Words by WYLDE MOON staff writer
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Zoe Clark-Coates knows all about loss and grief at Christmas.
Here she shares her advice whether this is your first Christmas without a loved one or you continue to mourn for someone who will always be special.
My husband and I have cried a lot around the Christmas tree. I remember sitting and staring out at our neighbours’ lights, questioning how our world had so quickly imploded. How were people going about their daily lives buying presents, hanging stockings, but here we were questioning if we would ever get to raise a child in our home?
We sadly lost two of our five babies around the holiday period and people ask me how Christmas has remained special for us. It’s a good question, and for a time I wondered if it would affect how I feel about it. But, I still love and cherish it and this is why.
Even though we lost two of our babies around this time I don’t mark the day any of our babies were lost or were due. For me (and this is very personal), I don’t feel a need to do this. They are my children and I will celebrate them and grieve for them every day of the year. They deserve more than one day to be marked on the calendar. I also feel they deserve to be remembered and acknowledged in a happy way, not by a day hallmarked with tears. Because I have chosen to do this, its enabled Christmas to remain my favourite time of the year, and a time I look forward to rather than dread.
Secondly, Christmas is about peace and joy, and even on years when we felt desolated, our family and friends surrounded us with love. What we learnt first-hand is that even when we had nothing within us to celebrate or smile about, Christmas was still special. We decided that even if we couldn’t be happy that year, we would try to make someone else happy. So, one year we made hampers for elderly people in our area, another year we made homeless packs to be given out to people who had no home at Christmas. Giving back to others, had a way of helping us personally, and looking past our own pain, to try to relieve someone else’s. It really did help us.
Christmas is about LOVE. If that means you need to spend Christmas weeping, that’s OK. If it means you feel you can celebrate, that’s OK. It’s fine to lay under the Christmas tree sobbing, but it’s also OK to smile (guilt-free), as your baby or loved one will always be a part of you, whether you are crying or smiling.
“It’s fine to lay under the Christmas tree sobbing, but it’s also OK to smile.”
Here are a few things I wish I had been told at the time of my losses…
Be aware that grief layers can be torn away without any notice, and Christmas can be very triggering. Whether that layer is torn off whilst you’re shopping, or sitting around the dinner table, it can feel like a trapdoor has opened beneath your feet. It is scary, but also 100% normal. Our brains simply can’t process a lot of grief in one go, that is why it takes a lifetime to grieve for someone you have loved and lost. When a grief layer lifts, be kind to yourself, allow yourself to cry. Give yourself space to process the feelings and the pain. Sometimes you may need minutes or hours to regroup, and at other times weeks and months, either is ok.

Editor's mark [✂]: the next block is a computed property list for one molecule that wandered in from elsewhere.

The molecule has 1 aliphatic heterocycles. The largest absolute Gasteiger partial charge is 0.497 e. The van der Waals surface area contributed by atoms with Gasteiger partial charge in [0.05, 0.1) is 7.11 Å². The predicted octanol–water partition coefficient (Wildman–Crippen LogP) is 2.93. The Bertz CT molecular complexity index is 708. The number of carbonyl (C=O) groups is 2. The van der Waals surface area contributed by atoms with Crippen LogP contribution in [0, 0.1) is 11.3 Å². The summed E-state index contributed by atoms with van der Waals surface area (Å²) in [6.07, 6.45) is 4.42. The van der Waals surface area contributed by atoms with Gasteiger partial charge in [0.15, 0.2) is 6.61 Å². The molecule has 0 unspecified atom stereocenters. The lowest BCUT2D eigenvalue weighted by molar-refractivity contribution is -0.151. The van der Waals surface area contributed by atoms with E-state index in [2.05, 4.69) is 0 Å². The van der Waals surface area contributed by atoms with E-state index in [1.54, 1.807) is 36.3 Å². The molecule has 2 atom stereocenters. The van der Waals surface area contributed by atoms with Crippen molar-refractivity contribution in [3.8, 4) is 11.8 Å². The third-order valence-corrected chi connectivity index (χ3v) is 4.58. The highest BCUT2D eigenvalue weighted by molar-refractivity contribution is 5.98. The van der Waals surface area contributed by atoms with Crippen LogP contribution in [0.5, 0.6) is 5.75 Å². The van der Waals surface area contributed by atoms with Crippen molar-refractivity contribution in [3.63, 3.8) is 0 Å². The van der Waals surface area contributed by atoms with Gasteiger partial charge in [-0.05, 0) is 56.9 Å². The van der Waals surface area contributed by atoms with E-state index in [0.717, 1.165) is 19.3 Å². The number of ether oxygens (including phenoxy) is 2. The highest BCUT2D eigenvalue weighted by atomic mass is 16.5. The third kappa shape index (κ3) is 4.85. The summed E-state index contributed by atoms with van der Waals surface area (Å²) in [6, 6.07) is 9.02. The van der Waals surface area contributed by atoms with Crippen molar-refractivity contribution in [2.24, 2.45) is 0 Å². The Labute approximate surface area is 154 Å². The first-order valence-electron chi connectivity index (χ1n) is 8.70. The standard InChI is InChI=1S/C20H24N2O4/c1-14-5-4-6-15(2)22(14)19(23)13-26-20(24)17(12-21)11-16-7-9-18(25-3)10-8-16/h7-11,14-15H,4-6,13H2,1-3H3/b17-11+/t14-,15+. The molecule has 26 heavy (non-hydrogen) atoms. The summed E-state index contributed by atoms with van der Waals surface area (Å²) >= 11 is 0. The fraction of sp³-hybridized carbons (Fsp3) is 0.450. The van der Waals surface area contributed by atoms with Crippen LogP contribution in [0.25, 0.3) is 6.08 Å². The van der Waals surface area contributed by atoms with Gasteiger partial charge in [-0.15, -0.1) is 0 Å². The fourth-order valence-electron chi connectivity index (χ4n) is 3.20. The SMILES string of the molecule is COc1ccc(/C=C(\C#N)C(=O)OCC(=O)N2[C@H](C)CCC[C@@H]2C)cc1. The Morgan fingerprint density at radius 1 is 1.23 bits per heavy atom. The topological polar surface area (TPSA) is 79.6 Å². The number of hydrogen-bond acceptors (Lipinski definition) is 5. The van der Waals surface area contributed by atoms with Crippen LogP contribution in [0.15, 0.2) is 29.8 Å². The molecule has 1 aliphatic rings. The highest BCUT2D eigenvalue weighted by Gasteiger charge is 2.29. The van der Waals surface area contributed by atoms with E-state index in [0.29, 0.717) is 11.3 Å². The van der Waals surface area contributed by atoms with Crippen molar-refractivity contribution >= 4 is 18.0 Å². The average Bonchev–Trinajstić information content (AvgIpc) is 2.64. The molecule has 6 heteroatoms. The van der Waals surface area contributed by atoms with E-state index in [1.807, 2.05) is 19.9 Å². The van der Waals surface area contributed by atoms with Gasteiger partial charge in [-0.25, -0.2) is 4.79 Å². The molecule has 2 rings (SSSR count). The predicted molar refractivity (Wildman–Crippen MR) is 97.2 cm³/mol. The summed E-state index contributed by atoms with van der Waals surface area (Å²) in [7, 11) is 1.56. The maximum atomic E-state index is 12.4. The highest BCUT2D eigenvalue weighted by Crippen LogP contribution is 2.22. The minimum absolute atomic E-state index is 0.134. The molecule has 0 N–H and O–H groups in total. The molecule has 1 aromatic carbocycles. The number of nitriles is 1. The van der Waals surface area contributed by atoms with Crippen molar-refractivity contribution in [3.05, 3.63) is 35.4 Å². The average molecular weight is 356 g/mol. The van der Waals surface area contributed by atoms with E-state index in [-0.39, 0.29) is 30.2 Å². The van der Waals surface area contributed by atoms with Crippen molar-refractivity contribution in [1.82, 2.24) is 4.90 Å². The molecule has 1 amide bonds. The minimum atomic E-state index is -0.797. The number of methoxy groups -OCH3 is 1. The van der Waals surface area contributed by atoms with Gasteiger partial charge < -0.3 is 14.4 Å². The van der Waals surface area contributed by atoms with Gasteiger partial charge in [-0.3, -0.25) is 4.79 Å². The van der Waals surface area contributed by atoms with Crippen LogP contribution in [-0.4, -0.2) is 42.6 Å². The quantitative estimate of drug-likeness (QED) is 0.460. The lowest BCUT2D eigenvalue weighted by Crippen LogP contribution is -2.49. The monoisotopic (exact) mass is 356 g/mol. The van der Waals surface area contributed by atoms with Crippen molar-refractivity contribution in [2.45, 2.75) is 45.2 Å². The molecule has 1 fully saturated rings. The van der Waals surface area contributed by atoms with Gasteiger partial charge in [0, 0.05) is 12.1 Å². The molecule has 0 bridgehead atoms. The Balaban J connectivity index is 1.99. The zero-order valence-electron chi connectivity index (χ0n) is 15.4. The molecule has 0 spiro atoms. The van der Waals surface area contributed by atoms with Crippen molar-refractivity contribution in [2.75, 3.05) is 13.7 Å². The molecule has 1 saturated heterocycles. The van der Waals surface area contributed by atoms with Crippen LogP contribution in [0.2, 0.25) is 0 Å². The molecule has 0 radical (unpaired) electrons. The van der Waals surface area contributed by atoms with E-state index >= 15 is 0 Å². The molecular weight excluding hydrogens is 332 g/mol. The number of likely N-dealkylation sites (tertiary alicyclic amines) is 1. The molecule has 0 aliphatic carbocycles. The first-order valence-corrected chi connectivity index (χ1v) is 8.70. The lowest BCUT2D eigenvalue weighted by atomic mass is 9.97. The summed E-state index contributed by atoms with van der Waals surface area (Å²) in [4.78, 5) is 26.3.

Its ok to say no or yes to attending events. Sometimes you may just want space and solitude and at other times you may want company, either is fine. Just remember to be authentically you at all times. If you feel the need to cry, then cry. If you feel like you want to laugh, that’s equally ok. On the 25th December, try to create a day you feel able to cope with. For some that may mean they pretend it isn’t Christmas, for others they may embrace a quiet time of reflection, where they just watch their favourite films or read a book.
My top tips for helping the bereaved through the holidays are…
1. Give them permission to express how they feel when they feel it. Reassure them that its ok to weep buckets around the table, and equally ok to laugh hysterically at a funny film.
2. Offer practical support. Make them meals, clean their house, offer to take care of children or pets.
3. Offer emotional support. By acknowledging their pain and the loss. You can’t take away their pain, but you can show up and listen to them as they share how they feel.
4. Understand that grief isn’t a set time period, they aren’t going to mourn for a few weeks and then go back to normal. Grief and loss changes everyone and having that acknowledged by family and friends can be so helpful.
5. Take the lead in staying in touch. When someone is bereaved its hard to even function day-to-day, let alone calling or messaging family and friends. If you can be the person to text or call them, that can help remove some of the loneliness connected to grief.
Whatever your Christmas looks like this year, I hope you feel loved and understood and that your pain is recognised…But if you don’t feel this, know I get it, and so many others get it too.
Zoe has four books to help guide you through grief, baby loss and pregnancy after loss. ‘Saying Goodbye’, ‘The Baby Loss Guide’, ‘Pregnancy After loss’ and ‘Beyond Goodbye’ you can purchase these from all good bookstores.
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